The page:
Man sitting guilty in front of attorney

What Are the Differences Between Robbery and Burglary in NC?

By Joel Hancock

You may have heard people talk about the crimes of robbery and burglary as if they are the same thing. However, it’s important to note that they are not. The penalties for both of these crimes depend upon the specific facts of each case and upon the criminal history of the defendant(s). Punishments could range from probation to lengthy prison sentences. So what are the differences between robbery and burglary in North Carolina?

In North Carolina, robbery is the theft of something from another person through the threat of violence. The penalties for this crime vary greatly depending upon whether or not the defendant used a weapon and whether the alleged victim suffered any injuries. Since the sentence for this crime can so greatly vary, some people prefer to accept a plea bargain for larceny instead of risking a serious penalty should they proceed to trial. 

Burglary, on the other hand, is when someone enters a home, business, or other building with the intent to commit a felony. For instance, even walking through a door that is open into a garage that is open can be considered to be a burglary if it can be proven that the defendant intended to commit a felony when passing through the building. It doesn’t require that your intention was carried out or that crime was completed. Sentences for burglary also vary greatly depending on various factors such as the type of building that was entered, whether it was entered at night, and whether it was occupied at the time. Another lesser offense that you may be able to have your charges reduced to is breaking and entering.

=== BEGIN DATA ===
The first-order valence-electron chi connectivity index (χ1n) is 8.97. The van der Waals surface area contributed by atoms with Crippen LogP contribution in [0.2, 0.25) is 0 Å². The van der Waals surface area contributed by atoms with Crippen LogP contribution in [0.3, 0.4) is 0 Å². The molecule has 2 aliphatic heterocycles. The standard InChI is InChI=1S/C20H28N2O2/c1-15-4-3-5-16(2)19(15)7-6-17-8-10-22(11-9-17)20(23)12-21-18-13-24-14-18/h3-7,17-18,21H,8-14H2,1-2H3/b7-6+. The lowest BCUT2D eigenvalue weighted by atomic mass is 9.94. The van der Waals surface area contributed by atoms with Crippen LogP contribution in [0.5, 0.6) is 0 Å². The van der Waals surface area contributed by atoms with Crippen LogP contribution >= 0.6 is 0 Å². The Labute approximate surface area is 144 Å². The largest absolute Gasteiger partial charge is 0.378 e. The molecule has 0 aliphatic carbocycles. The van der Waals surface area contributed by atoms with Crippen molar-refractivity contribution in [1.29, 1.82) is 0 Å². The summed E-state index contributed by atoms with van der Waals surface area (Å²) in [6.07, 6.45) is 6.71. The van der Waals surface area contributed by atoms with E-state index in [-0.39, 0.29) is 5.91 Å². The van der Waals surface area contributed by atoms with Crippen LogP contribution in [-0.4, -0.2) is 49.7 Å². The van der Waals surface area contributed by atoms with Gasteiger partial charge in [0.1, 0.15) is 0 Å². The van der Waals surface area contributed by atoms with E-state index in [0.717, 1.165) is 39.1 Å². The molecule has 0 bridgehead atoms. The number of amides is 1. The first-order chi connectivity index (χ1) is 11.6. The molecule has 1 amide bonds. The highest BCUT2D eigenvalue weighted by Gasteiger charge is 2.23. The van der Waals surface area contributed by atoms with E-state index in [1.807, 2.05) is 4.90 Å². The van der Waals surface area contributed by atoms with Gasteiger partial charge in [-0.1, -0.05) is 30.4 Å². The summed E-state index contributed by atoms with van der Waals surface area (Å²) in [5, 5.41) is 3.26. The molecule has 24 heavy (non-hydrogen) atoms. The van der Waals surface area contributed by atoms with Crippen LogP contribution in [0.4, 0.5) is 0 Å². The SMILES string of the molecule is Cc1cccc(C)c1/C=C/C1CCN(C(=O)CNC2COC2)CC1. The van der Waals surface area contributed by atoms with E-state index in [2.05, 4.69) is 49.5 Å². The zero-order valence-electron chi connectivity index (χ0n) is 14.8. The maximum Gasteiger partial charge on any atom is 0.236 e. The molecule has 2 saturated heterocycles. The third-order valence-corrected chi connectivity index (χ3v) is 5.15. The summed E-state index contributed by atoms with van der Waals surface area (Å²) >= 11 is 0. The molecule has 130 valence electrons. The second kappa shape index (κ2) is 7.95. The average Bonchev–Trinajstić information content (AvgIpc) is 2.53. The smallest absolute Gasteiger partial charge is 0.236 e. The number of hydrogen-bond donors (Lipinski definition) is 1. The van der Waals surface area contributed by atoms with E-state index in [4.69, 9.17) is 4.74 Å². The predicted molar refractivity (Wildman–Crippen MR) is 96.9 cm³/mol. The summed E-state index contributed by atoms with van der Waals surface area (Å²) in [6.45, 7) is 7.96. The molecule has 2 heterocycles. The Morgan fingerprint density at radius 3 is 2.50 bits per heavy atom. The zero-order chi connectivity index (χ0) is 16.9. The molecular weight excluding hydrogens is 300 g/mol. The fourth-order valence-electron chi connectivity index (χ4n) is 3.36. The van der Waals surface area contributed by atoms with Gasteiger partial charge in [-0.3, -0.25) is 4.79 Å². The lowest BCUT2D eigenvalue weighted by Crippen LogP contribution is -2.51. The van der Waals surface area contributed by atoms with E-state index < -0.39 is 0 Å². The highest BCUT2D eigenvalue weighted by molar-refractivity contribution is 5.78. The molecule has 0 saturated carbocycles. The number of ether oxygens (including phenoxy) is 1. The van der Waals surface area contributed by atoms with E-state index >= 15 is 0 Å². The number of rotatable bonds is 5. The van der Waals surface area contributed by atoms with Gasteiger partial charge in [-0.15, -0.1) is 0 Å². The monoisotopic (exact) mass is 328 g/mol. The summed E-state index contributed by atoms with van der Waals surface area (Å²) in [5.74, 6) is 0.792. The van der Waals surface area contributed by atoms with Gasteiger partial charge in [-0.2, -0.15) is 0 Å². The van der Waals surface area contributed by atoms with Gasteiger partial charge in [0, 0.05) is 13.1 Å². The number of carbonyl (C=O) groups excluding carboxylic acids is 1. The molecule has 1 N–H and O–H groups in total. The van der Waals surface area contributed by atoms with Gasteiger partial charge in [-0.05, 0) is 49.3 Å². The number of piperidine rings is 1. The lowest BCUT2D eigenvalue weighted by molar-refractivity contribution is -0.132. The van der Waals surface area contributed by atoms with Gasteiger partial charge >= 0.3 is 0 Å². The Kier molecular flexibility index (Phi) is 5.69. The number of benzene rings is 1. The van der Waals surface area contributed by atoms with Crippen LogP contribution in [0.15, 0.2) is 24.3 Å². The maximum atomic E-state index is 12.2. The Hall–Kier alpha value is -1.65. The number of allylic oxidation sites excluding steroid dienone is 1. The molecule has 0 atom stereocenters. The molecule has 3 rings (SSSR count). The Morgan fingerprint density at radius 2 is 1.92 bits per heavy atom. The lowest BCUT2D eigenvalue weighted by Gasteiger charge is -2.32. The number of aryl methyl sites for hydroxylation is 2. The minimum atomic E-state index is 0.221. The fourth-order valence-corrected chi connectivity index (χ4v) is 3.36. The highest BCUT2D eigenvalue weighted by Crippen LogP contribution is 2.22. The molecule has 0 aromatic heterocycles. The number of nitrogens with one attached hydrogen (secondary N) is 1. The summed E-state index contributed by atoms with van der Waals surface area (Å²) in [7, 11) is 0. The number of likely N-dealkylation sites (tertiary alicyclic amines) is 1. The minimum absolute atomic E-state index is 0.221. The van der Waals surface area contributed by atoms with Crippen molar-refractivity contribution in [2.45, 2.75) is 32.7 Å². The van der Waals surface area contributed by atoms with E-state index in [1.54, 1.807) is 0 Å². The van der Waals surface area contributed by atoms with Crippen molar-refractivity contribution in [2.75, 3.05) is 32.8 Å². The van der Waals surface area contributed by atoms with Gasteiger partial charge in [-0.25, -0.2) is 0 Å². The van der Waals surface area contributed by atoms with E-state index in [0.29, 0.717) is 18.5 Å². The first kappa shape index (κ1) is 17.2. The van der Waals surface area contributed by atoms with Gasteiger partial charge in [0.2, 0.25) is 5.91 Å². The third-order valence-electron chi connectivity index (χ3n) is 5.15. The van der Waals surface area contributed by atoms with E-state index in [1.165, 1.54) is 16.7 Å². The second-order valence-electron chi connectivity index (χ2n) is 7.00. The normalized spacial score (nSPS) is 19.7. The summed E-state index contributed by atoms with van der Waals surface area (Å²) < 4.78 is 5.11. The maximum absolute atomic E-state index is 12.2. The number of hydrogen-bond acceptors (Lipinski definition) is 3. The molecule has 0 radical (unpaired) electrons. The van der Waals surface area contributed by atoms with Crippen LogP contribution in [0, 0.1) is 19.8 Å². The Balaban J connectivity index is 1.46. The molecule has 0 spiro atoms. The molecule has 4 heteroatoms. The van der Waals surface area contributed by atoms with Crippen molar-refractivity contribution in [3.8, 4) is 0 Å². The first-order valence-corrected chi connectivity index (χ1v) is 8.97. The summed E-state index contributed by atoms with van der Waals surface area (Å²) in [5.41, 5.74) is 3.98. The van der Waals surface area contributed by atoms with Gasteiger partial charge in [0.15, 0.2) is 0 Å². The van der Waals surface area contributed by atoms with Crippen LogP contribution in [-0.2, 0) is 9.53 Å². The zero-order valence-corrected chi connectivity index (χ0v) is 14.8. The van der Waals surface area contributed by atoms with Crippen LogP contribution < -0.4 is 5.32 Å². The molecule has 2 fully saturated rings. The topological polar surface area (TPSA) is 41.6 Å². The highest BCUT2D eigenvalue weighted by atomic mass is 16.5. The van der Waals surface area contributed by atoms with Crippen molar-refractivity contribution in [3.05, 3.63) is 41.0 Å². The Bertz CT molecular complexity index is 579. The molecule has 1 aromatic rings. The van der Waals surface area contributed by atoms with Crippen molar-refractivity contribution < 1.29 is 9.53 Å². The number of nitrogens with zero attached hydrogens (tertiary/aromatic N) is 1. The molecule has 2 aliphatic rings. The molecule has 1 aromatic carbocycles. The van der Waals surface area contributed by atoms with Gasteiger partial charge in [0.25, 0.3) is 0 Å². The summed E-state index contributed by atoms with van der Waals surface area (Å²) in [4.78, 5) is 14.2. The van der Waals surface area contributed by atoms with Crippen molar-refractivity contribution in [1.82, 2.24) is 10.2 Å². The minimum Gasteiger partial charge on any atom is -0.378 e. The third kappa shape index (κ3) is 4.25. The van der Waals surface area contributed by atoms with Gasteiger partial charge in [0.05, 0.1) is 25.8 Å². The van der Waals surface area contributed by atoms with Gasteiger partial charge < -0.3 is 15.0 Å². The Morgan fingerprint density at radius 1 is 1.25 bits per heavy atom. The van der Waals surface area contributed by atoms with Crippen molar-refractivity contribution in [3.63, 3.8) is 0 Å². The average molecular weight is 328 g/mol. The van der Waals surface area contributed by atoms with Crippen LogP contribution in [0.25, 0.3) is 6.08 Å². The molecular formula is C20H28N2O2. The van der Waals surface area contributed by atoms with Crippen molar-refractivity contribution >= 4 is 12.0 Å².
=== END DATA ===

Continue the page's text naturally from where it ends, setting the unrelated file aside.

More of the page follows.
While most people think of burglaries that occur in homes and businesses, burglaries can, in fact, occur in a multitude of other places, such as:

  •  Factories 
  • Churches or places of worship
  • Barns
  • Garages
  • Condominiums
  • Apartments
  • Public buildings
  • Schools
  • Ships
  • Warehouses
  • Railroad cars
  • Horse stables
  • Houseboats
  • Outbuildings

It is important to note that places that are used only for recreational purposes are not considered structures. This may include things such as:

  • Motorhomes
  • Tents
  • Tent trailers
  • House trailers
  • Telephone booths

The Attorneys at Hancock Law Firm, PLLC Help Those in North Carolina Who Have Been Charged with a Crime

It can be incredibly scary to be arrested, and even more frightening to learn that you are going to be prosecuted under the criminal justice system. Not only the outcome of the case, but the experience itself can have a major impact on your life. That is why it is in your best interest to consult with a knowledgeable and experienced criminal defense attorney as soon as possible. 

At Hancock Law Firm, PLLC, we fully understand what is at stake and will do everything that we can to help you to fight these charges and obtain the best possible outcome. To learn more or to schedule a free consultation, contact us today!

About the Author
Joel Hancock is a native of Carteret County, NC. He devotes 100% of his practice to defending those accused of traffic infractions, DWI, misdemeanors, and felonies in Carteret County, NC.